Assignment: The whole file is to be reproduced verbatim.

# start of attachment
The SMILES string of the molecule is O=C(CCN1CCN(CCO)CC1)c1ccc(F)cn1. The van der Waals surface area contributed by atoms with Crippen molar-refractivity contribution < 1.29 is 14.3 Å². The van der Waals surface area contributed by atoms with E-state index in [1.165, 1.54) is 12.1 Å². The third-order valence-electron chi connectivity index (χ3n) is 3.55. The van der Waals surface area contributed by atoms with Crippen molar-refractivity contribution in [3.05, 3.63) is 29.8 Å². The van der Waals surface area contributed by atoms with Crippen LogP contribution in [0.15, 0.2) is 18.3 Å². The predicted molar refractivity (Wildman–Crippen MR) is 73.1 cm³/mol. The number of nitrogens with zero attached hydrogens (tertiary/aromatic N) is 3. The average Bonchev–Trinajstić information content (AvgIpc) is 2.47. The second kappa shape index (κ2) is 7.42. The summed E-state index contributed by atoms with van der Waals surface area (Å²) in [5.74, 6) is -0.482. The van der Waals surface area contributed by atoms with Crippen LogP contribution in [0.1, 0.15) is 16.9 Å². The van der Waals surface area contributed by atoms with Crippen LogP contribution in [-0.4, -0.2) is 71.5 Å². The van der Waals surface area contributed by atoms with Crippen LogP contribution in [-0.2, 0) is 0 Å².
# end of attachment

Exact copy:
The SMILES string of the molecule is O=C(CCN1CCN(CCO)CC1)c1ccc(F)cn1. The van der Waals surface area contributed by atoms with Crippen molar-refractivity contribution < 1.29 is 14.3 Å². The van der Waals surface area contributed by atoms with E-state index in [1.165, 1.54) is 12.1 Å². The third-order valence-electron chi connectivity index (χ3n) is 3.55. The van der Waals surface area contributed by atoms with Crippen molar-refractivity contribution in [3.05, 3.63) is 29.8 Å². The van der Waals surface area contributed by atoms with Crippen LogP contribution in [0.15, 0.2) is 18.3 Å². The predicted molar refractivity (Wildman–Crippen MR) is 73.1 cm³/mol. The number of nitrogens with zero attached hydrogens (tertiary/aromatic N) is 3. The average Bonchev–Trinajstić information content (AvgIpc) is 2.47. The second kappa shape index (κ2) is 7.42. The summed E-state index contributed by atoms with van der Waals surface area (Å²) in [5.74, 6) is -0.482. The van der Waals surface area contributed by atoms with Crippen LogP contribution in [0.1, 0.15) is 16.9 Å². The van der Waals surface area contributed by atoms with Crippen LogP contribution in [-0.4, -0.2) is 71.5 Å². The van der Waals surface area contributed by atoms with Crippen LogP contribution in [-0.2, 0) is 0 Å².